World

Your Thursday Briefing

We’re covering a deal to make a Covid treatment widely available and opposition parties teaming up in Japan’s elections.

The South African company Aspen Pharmacare, which will apply for a license from Merck. Credit…Siphiwe Sibeko/Reuters

Merck agrees to share its Covid pill

The American pharmaceutical giant granted a royalty-free license for its promising Covid-19 pill to a U.N.-backed nonprofit.

The deal with Medicines Patent Pool would allow companies in 105 countries, mostly in Africa and Asia, to sublicense the formulation for the antiviral pill, called molnupiravir, and begin making it. It can be manufactured and sold cheaply in poorer nations where vaccines have not been readily available.

Advocates for treatment access welcomed the deal, which was announced Wednesday. More than 50 companies, from all regions of the developing world, have already approached the organization about obtaining a sublicense.

Details: Merck reported this month that the drug halved the rate of hospitalizations and deaths in high-risk Covid patients in a large clinical trial.

Quotable: “This is the first transparent public health license for a Covid medicine, and really importantly, it is for something that could be used outside of hospitals,” said Charles Gore, director of the Medicines Patent Pool.

Here are the latest updates and maps of the pandemic.

In other developments:

  • A congressional panel in Brazil voted to recommend nine criminal charges against President Jair Bolsonaro, including “crimes against humanity,” over his response to the pandemic.

  • Fully vaccinated Australians will soon be able to travel abroad freely.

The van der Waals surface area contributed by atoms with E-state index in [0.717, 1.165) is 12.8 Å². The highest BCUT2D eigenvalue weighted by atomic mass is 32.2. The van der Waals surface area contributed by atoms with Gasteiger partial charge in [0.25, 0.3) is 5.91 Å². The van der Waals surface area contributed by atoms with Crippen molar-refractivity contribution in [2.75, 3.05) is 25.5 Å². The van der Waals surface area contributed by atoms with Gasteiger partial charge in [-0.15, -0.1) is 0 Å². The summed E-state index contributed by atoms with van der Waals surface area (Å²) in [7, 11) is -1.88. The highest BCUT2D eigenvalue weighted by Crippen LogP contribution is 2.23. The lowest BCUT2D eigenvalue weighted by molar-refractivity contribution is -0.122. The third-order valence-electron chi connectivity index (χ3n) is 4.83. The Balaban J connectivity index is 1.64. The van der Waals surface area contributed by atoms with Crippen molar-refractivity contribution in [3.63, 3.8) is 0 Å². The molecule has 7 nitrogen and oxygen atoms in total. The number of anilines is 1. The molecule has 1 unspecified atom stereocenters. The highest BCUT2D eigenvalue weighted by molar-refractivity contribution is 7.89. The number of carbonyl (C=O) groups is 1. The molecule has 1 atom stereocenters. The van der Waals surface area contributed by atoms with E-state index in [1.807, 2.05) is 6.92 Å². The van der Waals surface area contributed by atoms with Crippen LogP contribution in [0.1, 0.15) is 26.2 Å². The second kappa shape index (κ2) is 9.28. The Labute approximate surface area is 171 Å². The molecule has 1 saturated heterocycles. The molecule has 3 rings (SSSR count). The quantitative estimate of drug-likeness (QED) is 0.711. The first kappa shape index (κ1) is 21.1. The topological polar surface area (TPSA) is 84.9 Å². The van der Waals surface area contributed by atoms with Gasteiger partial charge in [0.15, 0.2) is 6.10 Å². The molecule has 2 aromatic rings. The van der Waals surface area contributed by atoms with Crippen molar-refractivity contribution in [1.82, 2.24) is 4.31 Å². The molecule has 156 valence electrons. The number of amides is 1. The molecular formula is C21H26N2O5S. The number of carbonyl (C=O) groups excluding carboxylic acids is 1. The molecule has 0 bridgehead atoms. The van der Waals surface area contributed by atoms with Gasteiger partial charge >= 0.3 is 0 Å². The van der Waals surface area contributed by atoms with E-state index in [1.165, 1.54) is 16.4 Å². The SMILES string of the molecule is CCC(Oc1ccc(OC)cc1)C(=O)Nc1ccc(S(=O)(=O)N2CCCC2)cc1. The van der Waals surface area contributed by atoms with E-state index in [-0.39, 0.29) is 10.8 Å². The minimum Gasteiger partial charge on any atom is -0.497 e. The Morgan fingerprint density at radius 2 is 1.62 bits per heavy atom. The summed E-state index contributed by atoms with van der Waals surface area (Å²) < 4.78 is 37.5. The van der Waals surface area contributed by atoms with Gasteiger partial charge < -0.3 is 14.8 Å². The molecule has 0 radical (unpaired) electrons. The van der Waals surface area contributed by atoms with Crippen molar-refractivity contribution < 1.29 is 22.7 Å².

Gen. Mark Milley, chairman of the Joint Chiefs of Staff, last month.Credit…Stefani Reynolds for The New York Times

China’s hypersonic missile test

A Chinese test of a hypersonic missile designed to evade American nuclear defenses was “very close” to a “Sputnik moment” for the U.S., Gen. Mark Milley, the chairman of the Joint Chiefs of Staff, said on Wednesday. His remarks confirmed how Beijing’s test took American officials by surprise.

The tests, General Milley said, were a “very significant technological event,” and he said “it has all of our attention.”

Hypersonic missiles can quickly maneuver and alter course, and they are virtually impossible for existing U.S. defenses to intercept.

Details: Two separate tests took place this summer that made it clear the hypersonic missile could be launched to go over Antarctica. U.S. systems are all pointed west and north over the Pacific, meaning they might fail in countering an attack from the south.


Tadashi Shimizu, a candidate for the Japan Communist Party in the upcoming election, speaking to voters in Osaka, Japan, earlier this month.Credit…Buddhika Weerasinghe/Getty Images

Japan’s Communists become an election target

Japan’s antiwar, pro-democracy Communist Party has very little support in polls. But, for the first time, it has teamed up with other opposition parties ahead of Sunday’s elections, making it a handy boogeyman for Japan’s ruling Liberal Democratic Party.

The Liberal Democrats are not likely to lose power. But with their popularity sagging amid a weak economy and questions over their handling of the coronavirus, they have tried to change the subject by painting the vote as a choice between democratic rule and Communist infiltration.

The Japan Communist Party has long provoked government animosity and been labeled a security threat — even though it broke with the Soviet Union and China in the 1960s, and is one of the Chinese Communist Party’s biggest critics in Japan.

Related: As many other countries liberalize their laws on cannabis amid evidence of medical benefits, Japan has doubled down on its hard-line position, ramping up arrests and battling marijuana-friendly information from abroad.

THE LATEST NEWS

Asia Pacific

Students during a break in between classes in Balkh, Afghanistan, this month.Credit…Kiana Hayeri for The New York Times